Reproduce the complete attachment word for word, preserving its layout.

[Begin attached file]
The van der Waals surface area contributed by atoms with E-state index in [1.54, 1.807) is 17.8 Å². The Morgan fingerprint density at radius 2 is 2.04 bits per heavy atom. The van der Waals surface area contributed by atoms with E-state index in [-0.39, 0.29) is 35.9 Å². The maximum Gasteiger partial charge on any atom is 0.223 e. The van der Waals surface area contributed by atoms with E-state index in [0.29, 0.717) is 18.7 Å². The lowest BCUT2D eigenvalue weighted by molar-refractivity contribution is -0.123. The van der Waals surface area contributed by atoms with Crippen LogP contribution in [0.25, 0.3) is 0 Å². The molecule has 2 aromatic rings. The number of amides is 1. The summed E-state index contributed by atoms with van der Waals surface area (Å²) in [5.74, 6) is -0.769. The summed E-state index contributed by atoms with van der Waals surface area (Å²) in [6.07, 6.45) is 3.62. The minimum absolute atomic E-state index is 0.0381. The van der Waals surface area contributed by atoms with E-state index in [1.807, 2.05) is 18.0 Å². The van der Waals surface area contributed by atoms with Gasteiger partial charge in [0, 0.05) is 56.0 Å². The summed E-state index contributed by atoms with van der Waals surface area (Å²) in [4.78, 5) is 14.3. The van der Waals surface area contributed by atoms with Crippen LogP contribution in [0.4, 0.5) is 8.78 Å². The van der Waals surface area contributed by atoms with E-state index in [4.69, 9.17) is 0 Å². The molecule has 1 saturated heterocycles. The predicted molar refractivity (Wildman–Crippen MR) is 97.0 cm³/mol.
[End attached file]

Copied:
The van der Waals surface area contributed by atoms with E-state index in [1.54, 1.807) is 17.8 Å². The Morgan fingerprint density at radius 2 is 2.04 bits per heavy atom. The van der Waals surface area contributed by atoms with E-state index in [-0.39, 0.29) is 35.9 Å². The maximum Gasteiger partial charge on any atom is 0.223 e. The van der Waals surface area contributed by atoms with E-state index in [0.29, 0.717) is 18.7 Å². The lowest BCUT2D eigenvalue weighted by molar-refractivity contribution is -0.123. The van der Waals surface area contributed by atoms with Crippen LogP contribution in [0.25, 0.3) is 0 Å². The molecule has 2 aromatic rings. The number of amides is 1. The summed E-state index contributed by atoms with van der Waals surface area (Å²) in [5.74, 6) is -0.769. The summed E-state index contributed by atoms with van der Waals surface area (Å²) in [6.07, 6.45) is 3.62. The minimum absolute atomic E-state index is 0.0381. The van der Waals surface area contributed by atoms with E-state index in [1.807, 2.05) is 18.0 Å². The van der Waals surface area contributed by atoms with Gasteiger partial charge in [0, 0.05) is 56.0 Å². The summed E-state index contributed by atoms with van der Waals surface area (Å²) in [4.78, 5) is 14.3. The van der Waals surface area contributed by atoms with Crippen LogP contribution in [0.4, 0.5) is 8.78 Å². The van der Waals surface area contributed by atoms with E-state index in [4.69, 9.17) is 0 Å². The molecule has 1 saturated heterocycles. The predicted molar refractivity (Wildman–Crippen MR) is 97.0 cm³/mol.